Welsh Tories will be stronger after sackings, says leader

Andrew RT Davies Andrew RT Davies admits there have been internal divisions within his party for years

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The Welsh Conservative leader has said he hopes the party will emerge stronger, after he sacked four shadow cabinet members last week.

Tory AMs met for the first time on Tuesday since four rebelled against Andrew RT Davies in a vote on devolving tax.

The party leader answered reporters' questions in a briefing beforehand.

Mr Davies said: "Ultimately we will walk forward from this a stronger and, if you like, a more united party."

Start Quote

We are committed... to making sure we deliver a strong Welsh Conservative message in the run-up to the assembly election, the run-up to the general election but, more importantly,... the European election”

End Quote Andrew RT Davies Welsh Conservative leader

Nick Ramsay, Antoinette Sandbach, Mohammad Asghar and Janet Finch-Saunders were dismissed from the shadow cabinet last Wednesday.

Mr Davies defended his leadership of the group, saying there had been no shortage of policy ideas and solutions to the problems facing Wales over the past two and a half years.

Listening to concerns

Issues within the group would be resolved by talking, listening to concerns, and taking them on board, he added.

Conservative assembly member Angela Burns said her local association had supported her stance backing her leader.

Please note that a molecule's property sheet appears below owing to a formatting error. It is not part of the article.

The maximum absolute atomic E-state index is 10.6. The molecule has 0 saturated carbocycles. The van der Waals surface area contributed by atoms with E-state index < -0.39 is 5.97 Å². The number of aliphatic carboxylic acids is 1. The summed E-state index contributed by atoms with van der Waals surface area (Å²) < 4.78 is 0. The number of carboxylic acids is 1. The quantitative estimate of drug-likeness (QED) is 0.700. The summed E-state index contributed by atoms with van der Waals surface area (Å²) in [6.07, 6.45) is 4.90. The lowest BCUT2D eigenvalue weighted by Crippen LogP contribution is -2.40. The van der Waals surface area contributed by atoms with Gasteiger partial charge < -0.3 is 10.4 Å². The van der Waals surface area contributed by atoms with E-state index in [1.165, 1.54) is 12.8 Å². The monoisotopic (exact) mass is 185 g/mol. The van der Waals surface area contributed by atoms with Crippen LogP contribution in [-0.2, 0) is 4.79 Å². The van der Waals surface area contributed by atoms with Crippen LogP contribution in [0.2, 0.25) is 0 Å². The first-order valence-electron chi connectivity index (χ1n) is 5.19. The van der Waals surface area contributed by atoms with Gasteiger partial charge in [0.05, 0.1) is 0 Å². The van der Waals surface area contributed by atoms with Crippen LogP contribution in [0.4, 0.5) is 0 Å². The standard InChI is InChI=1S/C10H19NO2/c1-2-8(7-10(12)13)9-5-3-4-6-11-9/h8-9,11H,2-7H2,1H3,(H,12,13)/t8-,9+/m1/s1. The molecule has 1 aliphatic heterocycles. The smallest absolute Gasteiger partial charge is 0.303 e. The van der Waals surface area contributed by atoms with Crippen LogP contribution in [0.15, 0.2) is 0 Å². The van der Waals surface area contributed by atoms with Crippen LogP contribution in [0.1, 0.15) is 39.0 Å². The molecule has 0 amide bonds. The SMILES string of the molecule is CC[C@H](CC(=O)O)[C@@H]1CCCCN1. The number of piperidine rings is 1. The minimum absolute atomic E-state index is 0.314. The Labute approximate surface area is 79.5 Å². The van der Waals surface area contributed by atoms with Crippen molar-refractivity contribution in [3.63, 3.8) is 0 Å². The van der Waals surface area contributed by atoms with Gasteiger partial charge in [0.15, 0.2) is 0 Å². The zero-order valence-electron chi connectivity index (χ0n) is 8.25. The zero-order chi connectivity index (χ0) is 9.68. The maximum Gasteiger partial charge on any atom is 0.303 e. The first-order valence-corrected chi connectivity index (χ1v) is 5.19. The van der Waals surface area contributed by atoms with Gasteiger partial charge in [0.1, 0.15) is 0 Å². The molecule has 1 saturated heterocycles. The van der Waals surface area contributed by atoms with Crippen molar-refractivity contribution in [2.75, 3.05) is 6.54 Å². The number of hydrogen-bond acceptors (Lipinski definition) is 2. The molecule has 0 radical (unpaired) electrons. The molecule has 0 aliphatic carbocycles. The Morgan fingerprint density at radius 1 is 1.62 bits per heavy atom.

The rebels disagreed with Mr Davies over his policy on devolving income tax, which is in contrast to the policy of the Conservative-led UK coalition government.

Two of them had said they could not support a position which went against the views of David Cameron.

But in a briefing on Tuesday, Mr Davies said it was not the first time the Conservative assembly group had disagreed with UK government policy, citing examples over rail electrification and the closure of the Newport passport office.

'Immediate challenge'

He said: "We are committed as a group of 14 to making sure we deliver a strong Welsh Conservative message in the run-up to the assembly election, the run-up to the general election but, more importantly, on the face of it, the European election.

"That is the immediate challenge, that's what we're up for and that's what we're going to carry on working to do."

In answer to a question about how he would resolve issues within the group, he said: "Basically by talking, working together and listening to what people's concerns are and taking those concerns on board, something which I've done for the first two and a half years and I will continue to do.

"But, as I've said, opposition politics is very different from government politics."

On Sunday, Mr Davies admitted in a BBC Radio Wales interview there had been internal divisions in his party in the two and a half years since he became leader.

Last Friday, BBC Wales understands, there were emergency talks by the Welsh Conservative board, in charge of the day-to-day running of the party, on the sacking of the shadow cabinet members.

It is understood the conference call was arranged to allow members to express "concern and anger" at Mr Davies's actions.

A senior figure said there was no support on the board for Mr Davies.

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